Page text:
Researchers have identified a
number of skills that differentiate effective from ineffective managers.
Technical skills encompass the ability to apply specialized
knowledge or expertise. When you think of the skills of professionals such as civil
engineers or oral surgeons, you typically focus on the technical skills they have
learned through extensive formal education. Of course, professionals don’t have
a monopoly on technical skills, and not all technical skills have to be learned
in schools or other formal training programs. All jobs require some specialized
expertise, and many people develop their technical skills on the job.
The ability to understand, communicate with, motivate,
and support other people, both individually and in groups, defines human
skills . Many people are technically proficient but poor listeners, unable
to understand the needs of others, or weak at managing conflicts.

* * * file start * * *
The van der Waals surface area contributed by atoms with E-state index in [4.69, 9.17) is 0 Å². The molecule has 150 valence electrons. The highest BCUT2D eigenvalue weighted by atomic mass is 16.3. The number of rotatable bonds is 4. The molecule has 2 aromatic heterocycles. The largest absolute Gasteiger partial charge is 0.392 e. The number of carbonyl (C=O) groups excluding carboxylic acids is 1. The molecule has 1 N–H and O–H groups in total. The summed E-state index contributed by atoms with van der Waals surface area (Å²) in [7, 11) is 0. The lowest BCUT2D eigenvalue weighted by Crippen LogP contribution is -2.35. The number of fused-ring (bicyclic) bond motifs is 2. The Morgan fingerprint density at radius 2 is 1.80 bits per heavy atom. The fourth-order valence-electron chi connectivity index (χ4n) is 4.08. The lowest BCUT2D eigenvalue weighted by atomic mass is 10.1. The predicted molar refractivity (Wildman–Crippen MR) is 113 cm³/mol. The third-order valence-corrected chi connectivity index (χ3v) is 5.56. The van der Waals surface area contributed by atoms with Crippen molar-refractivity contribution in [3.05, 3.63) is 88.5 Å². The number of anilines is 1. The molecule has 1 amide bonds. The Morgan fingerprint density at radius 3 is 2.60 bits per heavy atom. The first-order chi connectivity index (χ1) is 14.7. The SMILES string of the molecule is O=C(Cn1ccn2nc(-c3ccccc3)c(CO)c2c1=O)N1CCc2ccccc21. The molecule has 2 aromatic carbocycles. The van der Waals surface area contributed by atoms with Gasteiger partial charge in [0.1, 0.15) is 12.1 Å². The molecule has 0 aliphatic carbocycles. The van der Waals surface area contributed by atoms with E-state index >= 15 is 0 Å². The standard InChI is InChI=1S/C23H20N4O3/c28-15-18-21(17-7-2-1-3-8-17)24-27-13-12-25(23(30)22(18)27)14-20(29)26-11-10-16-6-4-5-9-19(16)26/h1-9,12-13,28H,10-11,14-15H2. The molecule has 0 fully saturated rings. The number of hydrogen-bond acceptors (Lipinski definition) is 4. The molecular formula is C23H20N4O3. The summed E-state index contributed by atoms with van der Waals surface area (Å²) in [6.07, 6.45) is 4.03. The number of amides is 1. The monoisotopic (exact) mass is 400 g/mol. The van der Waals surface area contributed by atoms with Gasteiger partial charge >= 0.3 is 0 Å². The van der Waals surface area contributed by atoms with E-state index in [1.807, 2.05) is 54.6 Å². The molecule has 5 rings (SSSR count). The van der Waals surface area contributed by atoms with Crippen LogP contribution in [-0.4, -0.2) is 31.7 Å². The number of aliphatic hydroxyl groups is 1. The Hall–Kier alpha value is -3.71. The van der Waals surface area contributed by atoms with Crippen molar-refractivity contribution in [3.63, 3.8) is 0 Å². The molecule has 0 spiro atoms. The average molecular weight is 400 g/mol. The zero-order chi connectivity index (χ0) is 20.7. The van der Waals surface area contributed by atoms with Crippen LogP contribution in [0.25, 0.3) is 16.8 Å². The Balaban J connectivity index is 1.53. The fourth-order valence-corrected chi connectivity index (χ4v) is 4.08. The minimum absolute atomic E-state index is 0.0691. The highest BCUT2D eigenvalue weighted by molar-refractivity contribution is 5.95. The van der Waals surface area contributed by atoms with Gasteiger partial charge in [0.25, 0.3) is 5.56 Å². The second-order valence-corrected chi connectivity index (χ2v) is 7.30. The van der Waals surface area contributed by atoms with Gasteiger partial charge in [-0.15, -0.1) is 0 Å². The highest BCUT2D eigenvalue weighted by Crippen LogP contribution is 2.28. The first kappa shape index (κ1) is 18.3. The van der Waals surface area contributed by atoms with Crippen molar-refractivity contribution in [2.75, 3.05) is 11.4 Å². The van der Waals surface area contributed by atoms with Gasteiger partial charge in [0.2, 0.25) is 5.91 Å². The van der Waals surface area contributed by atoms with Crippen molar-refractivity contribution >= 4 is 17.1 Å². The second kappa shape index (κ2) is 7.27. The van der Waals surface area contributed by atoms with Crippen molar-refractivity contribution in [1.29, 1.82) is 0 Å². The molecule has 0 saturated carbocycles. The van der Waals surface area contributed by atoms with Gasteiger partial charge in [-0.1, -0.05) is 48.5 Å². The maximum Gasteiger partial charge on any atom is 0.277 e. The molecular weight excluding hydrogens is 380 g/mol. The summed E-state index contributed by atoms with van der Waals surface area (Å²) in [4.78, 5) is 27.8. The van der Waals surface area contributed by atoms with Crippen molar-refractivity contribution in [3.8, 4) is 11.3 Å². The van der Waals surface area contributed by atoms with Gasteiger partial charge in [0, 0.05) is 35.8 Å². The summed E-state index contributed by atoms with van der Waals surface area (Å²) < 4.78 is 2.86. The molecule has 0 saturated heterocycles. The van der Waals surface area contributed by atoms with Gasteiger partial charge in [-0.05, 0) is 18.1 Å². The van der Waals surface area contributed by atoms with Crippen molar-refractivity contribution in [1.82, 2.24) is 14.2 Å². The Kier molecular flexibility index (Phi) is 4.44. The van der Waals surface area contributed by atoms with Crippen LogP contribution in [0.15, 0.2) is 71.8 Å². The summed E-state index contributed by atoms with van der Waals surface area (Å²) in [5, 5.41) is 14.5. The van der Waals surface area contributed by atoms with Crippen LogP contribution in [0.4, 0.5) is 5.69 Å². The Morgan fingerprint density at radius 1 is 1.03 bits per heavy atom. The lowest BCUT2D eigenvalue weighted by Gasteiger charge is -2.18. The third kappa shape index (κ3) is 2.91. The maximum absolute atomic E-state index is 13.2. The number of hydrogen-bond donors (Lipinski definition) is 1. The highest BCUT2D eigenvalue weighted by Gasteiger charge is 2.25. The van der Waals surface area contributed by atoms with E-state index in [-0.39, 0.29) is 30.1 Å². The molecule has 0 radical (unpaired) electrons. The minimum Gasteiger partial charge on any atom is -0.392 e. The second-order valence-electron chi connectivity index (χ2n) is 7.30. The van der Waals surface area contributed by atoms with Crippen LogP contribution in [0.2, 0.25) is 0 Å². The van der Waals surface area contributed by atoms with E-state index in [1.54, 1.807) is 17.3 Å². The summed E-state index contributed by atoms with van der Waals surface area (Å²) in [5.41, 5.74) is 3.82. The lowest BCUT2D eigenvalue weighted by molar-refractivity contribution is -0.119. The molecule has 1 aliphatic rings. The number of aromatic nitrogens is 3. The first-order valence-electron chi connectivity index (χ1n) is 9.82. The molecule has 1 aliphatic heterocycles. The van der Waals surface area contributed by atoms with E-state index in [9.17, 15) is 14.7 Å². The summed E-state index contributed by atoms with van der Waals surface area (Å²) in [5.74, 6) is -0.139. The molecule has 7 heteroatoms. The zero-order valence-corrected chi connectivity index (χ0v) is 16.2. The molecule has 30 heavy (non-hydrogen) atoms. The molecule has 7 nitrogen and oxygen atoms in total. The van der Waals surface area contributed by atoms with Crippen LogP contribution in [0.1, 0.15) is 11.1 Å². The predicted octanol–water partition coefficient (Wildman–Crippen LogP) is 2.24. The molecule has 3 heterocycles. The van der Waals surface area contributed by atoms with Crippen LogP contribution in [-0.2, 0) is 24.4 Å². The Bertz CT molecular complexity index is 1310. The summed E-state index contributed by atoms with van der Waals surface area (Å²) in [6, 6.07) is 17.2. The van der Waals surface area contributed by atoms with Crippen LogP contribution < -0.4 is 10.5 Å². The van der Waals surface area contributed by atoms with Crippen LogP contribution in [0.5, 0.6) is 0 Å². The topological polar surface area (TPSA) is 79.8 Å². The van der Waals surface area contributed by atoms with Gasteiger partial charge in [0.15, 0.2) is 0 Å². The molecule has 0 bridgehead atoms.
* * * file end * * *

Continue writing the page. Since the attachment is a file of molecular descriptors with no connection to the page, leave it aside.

Because managers get things done through other people, they must have
good human skills.
Managers must have the mental ability to analyze and diagnose
complex situations. These tasks require conceptual skills . Decision making,
for instance, requires managers to identify problems, develop alternative
solutions to correct those problems, evaluate those alternative solutions, and
select the best one. After they have selected a course of action, managers must
be able to organize a plan of action and then execute it. The ability to integrate
new ideas with existing processes and innovate on the job are also crucial conceptual
skills for today’s managers.
Sources: Robbins, S. P., & Judge, T. (2013). Organizational behavior. Boston: Pearson.